Third, select five (5) high-quality images of the piece and began the process of writing the description, if you haven’t already done that when sketching and conceptualizing. The photographs on the left are examples of the high resolution images I used for an entry. Notice how I’ve got an on the body, front, back, and two detail images? This gives the jury an idea of not only your craftsmanship, but it also provides them with scale for the piece. A person can read dimensions all day long, but until you can actually see the work in relation to a body, it’s hard to imagine what it would look like as adornment.
Most of these calls are online, so you’ll have to complete an online application with several questions. Sometimes they ask for a short bio or a statement about your work, so do some planning — I plan to write future blog articles on how to write these in the future.
One suggestion, get the questions from the application ahead of time and write a few drafts in a word-processing program before you start the actual application. I must have changed my description wording a thousand times on my first submission!
Besides your description of the work, there are several things most calls will ask for you to provide. Below is a list of those most commonly asked items, so you should have them ready when you’re submitting your entry:
Title of the Piece
Year of Creation
Three to five (3 - 5) images of your work
Here is an example:
Neckpiece, 11.5 x 8.5 x 0.50 IN
Sterling silver, copper, leather, acrylic, acetate
A lot of the time, if you’re entering a proposal for a piece for a future exhibition, the entry will ask you to submit sketches or drawings of your proposed idea. This is especially scary if you’re like me, a great metal artist who draws like a pigeon with no toes! Honestly, this is something I have to work on from now until the end of time, so instead, I submitted photos of my models or maquettes of the idea I was proposing. This is also acceptable for most entries. Just make sure you give yourself time to produce these models to some level of competency before you photograph them and submit them for the jury to review.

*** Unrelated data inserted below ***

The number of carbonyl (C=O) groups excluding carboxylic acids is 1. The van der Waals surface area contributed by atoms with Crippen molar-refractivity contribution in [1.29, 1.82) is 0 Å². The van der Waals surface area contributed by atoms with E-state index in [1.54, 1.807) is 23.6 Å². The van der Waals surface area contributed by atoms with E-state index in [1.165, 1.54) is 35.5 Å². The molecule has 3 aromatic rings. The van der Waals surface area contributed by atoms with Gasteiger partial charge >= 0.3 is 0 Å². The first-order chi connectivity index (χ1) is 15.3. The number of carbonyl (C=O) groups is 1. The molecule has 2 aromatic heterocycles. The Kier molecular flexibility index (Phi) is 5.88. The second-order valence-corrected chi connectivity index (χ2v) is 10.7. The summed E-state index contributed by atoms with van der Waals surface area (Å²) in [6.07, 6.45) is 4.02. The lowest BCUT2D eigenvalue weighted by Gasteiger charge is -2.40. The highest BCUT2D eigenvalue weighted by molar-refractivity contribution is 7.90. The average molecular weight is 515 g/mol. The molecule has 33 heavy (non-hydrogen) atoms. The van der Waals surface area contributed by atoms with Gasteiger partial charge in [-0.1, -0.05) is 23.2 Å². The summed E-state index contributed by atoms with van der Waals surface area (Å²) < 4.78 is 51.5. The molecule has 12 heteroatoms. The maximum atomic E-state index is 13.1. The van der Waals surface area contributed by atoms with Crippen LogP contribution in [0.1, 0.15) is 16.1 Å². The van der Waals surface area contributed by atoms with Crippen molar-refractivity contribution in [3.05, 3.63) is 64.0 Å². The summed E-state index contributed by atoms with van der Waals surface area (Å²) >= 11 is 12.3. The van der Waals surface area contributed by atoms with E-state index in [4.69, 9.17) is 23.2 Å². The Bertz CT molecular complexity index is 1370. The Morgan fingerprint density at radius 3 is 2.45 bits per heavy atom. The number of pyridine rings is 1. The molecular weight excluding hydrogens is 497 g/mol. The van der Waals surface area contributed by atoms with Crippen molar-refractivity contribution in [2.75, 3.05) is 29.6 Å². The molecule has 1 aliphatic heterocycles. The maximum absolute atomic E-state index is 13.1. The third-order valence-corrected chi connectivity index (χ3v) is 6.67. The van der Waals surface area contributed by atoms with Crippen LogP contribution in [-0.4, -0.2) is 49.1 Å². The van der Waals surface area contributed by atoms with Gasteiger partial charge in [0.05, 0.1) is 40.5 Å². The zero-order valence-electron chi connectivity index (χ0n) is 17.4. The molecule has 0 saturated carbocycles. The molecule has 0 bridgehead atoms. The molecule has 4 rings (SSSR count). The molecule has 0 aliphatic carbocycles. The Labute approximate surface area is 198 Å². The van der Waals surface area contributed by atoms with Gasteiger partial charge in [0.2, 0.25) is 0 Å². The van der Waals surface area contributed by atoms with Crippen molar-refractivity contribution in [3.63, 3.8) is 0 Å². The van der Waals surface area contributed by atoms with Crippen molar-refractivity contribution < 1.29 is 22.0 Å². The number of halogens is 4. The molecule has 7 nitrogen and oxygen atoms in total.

Your sketching is key to the success of the entry if you do not have time to create a model. I cannot stress how important it is to be able to render your idea successfully enough to be considered for a proposed idea. I have submitted several times with my pigeon without toes capability to no avail, thus, I am determined to learn to draw and render my ideas carefully in the future. It takes daily practice and I’m getting better, as frustrating as it can be. I try not to be too hard on myself because I know once I get the practice under my belt, a whole new world of opportunity will open up for my submissions and proposals. Ask me to write out my plan all day, but right now, drawing it is a completely alien concept. I understand it theoretically, but my brain has trouble telling my hands what to do!
So, take my heartfelt advice, draw, draw and draw some more! A sketchbook will not only capture your sometimes fleeting ideas, but it will also help you become a better artist in both the second and third dimensions - oh, that kind of sounded like a Twilight Zone plug!
And fourth, but not really last, check and re-check your spelling, grammar and punctuation in your submission. Nothing defeats professionalism like bad grammar, poor punctuation and misspellings. Really, it IS that important. If you’re trying to be a professional artist, you need to demonstrate your dedication to that career not only in artistic pursuit, but also business pursuit. If you’re not great with any of these, find someone who is and ask for some help. It won’t hurt you, it can only help you.
So… enter as many calls as you can afford to. The worst thing that can happen is that you are not selected. The best thing that can happen is that you are! It’s an amazing feeling the first time you receive that acceptance email and realize, “Wow! They liked my work!” Learn how to take great photographs and write thoughtful descriptions of your work. Continuously try to improve your process of submitting entries by actually doing it! I know it’s scary, but you won’t know what you’re possibilities are until you explore them.